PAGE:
The Survival Challenge came and went without incident for the senior-classmen. Oh, there was drinking and debauchery at the End of SNAP party, the lower-classmen were integrated into their Sectors and became actual sentient beings as opposed to ‘the lowers’ and the Academy grounds no longer rang with the sound of the lower-classmen squads hailing whatever senior cadet happened to walk by. The new DirKat briefly experimented with a ban on weapons including ceremonial blades, thus forcing all the Andorian cadets to switch to rubber blades. A week long jihad by the Andorian Chess Club against the various flora and fauna of the Academy convinced her that messing with Andorian weapons wasn’t a very good idea, and the policy was quickly reversed. The Andorians went back to ensuring that the only things stabbed with their blades were other Andorians and everybody was happy again.
It was halfway through the semester when Veksai and Igor came back from classes to hear commotion in the hall.
“Nothing hung to standard,” a voice was shouting, “Room’s filthy and equipment hasn’t been properly kept. When’s the last time you were inspected?”
The shouting was coming from Kodene’s room.
“Been awhile,” the squid-alien said in its deep voice.
“Too long a while!” The instigator, one of the Quadrant Chief’s, stormed out of Kodene’s room and past Igor, “I’ll be having words with your Sector Training Officer over this!”
Veksai and Igor just watched as the chief marched down the corridor towards Baxter’s room. He banged on the door a few times, but there was no answer. Even more livid, he left.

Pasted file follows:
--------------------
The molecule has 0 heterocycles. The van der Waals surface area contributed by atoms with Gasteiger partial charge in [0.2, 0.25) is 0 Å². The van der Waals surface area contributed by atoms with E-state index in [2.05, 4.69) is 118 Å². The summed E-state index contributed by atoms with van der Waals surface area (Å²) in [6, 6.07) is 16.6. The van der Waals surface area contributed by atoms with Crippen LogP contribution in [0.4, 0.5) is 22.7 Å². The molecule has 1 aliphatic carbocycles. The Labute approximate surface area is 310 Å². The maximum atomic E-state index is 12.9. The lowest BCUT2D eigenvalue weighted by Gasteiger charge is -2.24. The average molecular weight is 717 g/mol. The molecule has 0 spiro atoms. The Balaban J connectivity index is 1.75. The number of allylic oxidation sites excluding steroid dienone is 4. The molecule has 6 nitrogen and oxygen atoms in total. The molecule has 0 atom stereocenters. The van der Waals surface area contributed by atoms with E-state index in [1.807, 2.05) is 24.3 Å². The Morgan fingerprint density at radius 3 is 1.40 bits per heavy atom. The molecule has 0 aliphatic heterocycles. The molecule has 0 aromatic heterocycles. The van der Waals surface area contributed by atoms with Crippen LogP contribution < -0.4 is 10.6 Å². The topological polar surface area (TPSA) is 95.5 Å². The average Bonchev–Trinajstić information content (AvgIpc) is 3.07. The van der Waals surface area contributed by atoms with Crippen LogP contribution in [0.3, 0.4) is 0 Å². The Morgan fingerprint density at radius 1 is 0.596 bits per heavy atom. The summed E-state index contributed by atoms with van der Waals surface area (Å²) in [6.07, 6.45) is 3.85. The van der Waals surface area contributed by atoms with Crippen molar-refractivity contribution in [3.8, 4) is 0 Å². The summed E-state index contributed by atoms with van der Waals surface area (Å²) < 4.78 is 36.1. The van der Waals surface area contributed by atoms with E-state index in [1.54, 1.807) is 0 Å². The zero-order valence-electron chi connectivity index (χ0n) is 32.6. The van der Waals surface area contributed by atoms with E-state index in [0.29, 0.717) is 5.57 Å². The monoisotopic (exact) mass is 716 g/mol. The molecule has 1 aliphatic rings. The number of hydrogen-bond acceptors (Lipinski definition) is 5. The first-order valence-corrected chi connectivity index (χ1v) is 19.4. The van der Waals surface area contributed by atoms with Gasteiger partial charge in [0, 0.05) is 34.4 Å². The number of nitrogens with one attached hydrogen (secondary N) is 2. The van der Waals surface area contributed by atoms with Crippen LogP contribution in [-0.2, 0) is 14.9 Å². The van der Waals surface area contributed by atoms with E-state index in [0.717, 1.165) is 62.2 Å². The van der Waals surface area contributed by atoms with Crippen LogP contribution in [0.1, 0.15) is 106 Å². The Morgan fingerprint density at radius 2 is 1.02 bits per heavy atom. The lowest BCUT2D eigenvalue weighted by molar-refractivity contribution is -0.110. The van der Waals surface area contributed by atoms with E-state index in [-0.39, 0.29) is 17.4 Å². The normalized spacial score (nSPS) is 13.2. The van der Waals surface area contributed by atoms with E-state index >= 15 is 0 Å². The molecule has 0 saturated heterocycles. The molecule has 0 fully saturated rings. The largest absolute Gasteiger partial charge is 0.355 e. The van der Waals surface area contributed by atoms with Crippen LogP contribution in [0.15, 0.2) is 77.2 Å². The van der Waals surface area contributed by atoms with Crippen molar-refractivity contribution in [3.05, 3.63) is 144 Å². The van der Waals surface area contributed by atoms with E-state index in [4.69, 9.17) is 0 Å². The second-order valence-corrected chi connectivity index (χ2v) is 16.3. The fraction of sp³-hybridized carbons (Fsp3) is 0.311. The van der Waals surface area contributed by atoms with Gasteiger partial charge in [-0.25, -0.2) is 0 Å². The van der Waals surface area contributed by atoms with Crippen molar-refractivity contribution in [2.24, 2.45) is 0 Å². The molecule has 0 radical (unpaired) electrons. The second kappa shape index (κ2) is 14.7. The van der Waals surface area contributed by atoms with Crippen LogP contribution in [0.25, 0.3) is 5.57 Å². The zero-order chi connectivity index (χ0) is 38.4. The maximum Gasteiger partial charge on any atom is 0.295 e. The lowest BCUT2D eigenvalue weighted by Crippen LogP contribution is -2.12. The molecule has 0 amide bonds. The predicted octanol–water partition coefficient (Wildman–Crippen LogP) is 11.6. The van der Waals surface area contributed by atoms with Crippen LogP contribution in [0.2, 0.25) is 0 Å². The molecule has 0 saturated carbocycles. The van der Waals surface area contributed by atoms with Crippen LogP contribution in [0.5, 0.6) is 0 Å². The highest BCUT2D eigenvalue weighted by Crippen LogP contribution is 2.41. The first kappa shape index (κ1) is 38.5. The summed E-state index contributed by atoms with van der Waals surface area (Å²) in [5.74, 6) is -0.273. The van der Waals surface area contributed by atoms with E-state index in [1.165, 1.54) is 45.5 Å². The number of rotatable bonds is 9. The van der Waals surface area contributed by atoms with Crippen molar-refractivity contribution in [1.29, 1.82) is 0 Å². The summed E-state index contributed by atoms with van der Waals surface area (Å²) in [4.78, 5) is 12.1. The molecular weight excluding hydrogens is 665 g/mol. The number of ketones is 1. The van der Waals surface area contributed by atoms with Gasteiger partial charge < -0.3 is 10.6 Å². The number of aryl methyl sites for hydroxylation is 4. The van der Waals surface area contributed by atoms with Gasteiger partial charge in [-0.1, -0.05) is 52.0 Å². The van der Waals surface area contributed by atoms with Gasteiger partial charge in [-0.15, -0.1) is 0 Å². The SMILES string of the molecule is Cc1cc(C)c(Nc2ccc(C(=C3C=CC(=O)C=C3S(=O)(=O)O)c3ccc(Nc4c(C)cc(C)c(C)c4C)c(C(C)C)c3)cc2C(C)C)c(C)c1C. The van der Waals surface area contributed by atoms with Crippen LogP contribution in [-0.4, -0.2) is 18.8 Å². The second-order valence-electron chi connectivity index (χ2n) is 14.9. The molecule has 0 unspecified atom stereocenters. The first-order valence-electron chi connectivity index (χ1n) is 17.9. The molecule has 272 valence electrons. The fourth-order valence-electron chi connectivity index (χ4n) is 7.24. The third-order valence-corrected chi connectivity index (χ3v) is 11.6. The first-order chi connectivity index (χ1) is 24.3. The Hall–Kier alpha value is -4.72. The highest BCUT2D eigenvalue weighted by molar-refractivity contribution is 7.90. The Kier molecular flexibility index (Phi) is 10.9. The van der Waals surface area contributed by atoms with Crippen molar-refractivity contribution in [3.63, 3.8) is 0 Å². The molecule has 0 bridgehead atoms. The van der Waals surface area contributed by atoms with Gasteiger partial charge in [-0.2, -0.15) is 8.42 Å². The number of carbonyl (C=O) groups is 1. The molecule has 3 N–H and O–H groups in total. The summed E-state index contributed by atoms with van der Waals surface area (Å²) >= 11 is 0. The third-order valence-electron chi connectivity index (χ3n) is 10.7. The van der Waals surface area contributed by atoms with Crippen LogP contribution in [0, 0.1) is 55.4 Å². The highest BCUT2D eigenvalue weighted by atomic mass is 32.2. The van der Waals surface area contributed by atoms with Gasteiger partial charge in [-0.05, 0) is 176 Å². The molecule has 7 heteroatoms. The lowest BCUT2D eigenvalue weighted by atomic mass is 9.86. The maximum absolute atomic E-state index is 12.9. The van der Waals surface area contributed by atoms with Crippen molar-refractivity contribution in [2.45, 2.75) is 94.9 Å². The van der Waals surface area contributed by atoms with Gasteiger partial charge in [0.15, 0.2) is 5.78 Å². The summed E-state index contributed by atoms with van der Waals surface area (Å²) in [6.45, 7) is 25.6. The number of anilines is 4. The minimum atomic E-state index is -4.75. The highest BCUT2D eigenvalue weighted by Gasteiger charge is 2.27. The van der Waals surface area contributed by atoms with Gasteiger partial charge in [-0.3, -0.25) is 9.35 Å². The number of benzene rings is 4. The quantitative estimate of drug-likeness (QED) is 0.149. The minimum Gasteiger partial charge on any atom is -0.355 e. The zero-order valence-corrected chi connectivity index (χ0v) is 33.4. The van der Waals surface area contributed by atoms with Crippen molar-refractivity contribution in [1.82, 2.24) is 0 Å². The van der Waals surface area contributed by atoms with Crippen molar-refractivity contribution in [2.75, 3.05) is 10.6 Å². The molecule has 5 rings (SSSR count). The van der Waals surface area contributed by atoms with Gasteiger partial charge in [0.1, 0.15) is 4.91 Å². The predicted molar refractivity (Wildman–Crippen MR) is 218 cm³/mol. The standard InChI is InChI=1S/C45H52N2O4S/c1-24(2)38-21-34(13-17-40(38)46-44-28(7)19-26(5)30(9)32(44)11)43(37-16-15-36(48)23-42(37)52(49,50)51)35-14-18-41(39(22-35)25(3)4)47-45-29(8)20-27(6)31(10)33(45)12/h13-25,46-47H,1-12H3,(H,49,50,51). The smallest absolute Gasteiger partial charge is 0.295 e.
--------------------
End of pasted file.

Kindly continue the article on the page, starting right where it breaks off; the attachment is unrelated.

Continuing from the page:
“I am not worried,” Kodene said to them, turning back to its room, “Dylan isn’t going to do anything about it,”
With that, it closed its door.
“It has been a while since Baxter went through our rooms,” Igor admitted.
“Well don’t say anything,” Quarterman said as she poker her head out of her room, “I’ve got my room just the way I like it, and I don’t want any pipmen poking around in there!”
“Where is Dylan anyway?” Veksai wondered.
“In town, dragging some junior girl behind the bushes, passed out behind Scotty’s, who knows?” Quaterman shrugged, “I haven’t seen him much in class lately either.”
“I guess that’s why it’s been pretty chill so far,” Igor shrugged, “I mean, he’s supposed to be in charge of discipline, so…”
“I guess,” Veksai said, “But…y’know…we’ve got the DirKat inspection coming up in a couple weeks. We’re going to be caught with our pants down,”
“I don’t care,” Quarterman said, going back into her room, “More scenery that way anyway,”
Christmas was rapidly approaching, and with it the year’s first round of final exams. But before they could even begin to worry about that, Guthar and Veksai had to submit a prototype design of their final project. It was ridiculous to expect a functional prototype after only a couple of months, and Professor Kint knew that, but he wanted to see at least a feasible (and properly documented) design finished before everybody started focusing on exams.
Anyway, the current result was Veksai and Guthar staring at a screen flatly informing them that what they were trying to do wasn’t going to work.
“OK, so I guess we can’t pass the analysis workload between bio-neural and isolinear circuitry the way we wanted to,” Veksai sighed.
“Not without conversions each way,” Guthar agreed, chewing his lip, “And that slows us down far more than sticking with one or the other,”
There was a beep, and Guthar pulled out his pocket communicator. Another message from his girlfriend.
“What part of ‘I have to finish this tonight’ isn’t getting through,” he grumbled, sending back a reply.
“We may as well call it quits for today,” Veksai stretched, “I have some ideas on how we can tweak this to work with pure bioneural. And if we do that, then we can see if we can get independent processing on both systems, maybe divide up the workload,”
“Pure bio-neural? You mean getting rid of the old database-style repository?” Guthar finished his reply message and put his phone away, “I thought you didn’t want to figure out the bio-neural memory system,”